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Monthly Archives: November 2010

What is Your Free Credit Report Saying About You?

Today the credit world is driven by consumers’ credit reports and credit scores. Everyone knows that the consumers with the best credit scores receive the most favorable financing terms. The enticing automobile commercials with the attractive financing terms of 0.00% for 60 months apply only to well qualified buyers, meaning everyone else is at the mercy of their credit score. Accurate credit reports are essential for today’s consumers, so they can receive the best financing options available.

It is important for all consumers to understand how and what kind of debts are reported on a credit report. The information reported on your credit report will determine your credit score. The 3 major credit reporting agencies are Experian, TransUnion, and Equifax. Each of these agencies has helpful information on their websites to educate consumers on the issues surrounding their credit reports.

Each site also gives directions on how to handle disputes. When reviewing your credit report if you find a debt that is not yours or a debt being reported incorrectly, you will need to file a dispute with the credit reporting agencies (Experian, TransUnion, and Equifax). You will want to check that the problem is resolved with each of the credit reporting agencies. The credit reporting agencies are not responsible for correcting problems with other companies, because it is the responsibility of the credit company to fix the problem with all the agencies.

People usually want to know how long negative accounts stay on their credit report. All delinquent accounts are deleted from your credit report 7 years from the original delinquency date (the date the account first became delinquent and was never current again). Negative accounts can include: delinquent accounts, car repossessions, medical bill collection actions, foreclosures, settled accounts (resulting from a possible short sale, etc), charged off accounts, and collection accounts.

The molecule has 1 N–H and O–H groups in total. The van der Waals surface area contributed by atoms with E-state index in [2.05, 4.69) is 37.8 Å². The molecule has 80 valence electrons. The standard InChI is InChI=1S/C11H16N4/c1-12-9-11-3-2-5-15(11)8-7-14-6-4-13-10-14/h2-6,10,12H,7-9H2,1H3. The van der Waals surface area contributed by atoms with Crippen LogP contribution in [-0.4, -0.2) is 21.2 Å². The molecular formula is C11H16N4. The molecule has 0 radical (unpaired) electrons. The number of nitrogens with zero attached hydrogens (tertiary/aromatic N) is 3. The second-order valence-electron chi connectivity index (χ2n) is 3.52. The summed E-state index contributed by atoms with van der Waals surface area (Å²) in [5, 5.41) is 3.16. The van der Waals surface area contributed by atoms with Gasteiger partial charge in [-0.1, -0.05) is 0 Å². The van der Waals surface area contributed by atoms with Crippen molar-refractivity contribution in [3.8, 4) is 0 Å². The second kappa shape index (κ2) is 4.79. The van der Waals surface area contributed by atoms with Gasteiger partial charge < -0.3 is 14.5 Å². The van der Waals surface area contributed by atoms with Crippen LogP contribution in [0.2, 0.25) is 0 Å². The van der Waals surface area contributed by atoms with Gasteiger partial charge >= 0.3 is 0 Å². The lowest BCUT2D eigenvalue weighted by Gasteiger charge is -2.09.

Positive accounts will stay on your credit report for 10 years. Positive accounts are reported longer for the benefit of the consumer.
Bankruptcy will appear on a credit report under the public records section of the credit report. This is the section where any lawsuits for collection of debt also appear. A chapter 7 bankruptcy will appear in the public records section for 10 years. A chapter 13 bankruptcy will appear in the public records section for 7 years. The accounts involved in the bankruptcy will be reported as “included in bankruptcy.” The bankruptcy will not affect how long the accounts will stay on your credit report; the accounts will be removed from your credit report after 7 years from their delinquency date just like any other negative accounts.

It is very important for everyone to review their credit report on a regular basis. The 3 major credit reporting agencies allow consumers to view 1 credit report from their company each year. This means you can view your credit report 3 times per year for free! Go to to review one of your free credit reports today to ensure the information creditors are reviewing is accurate.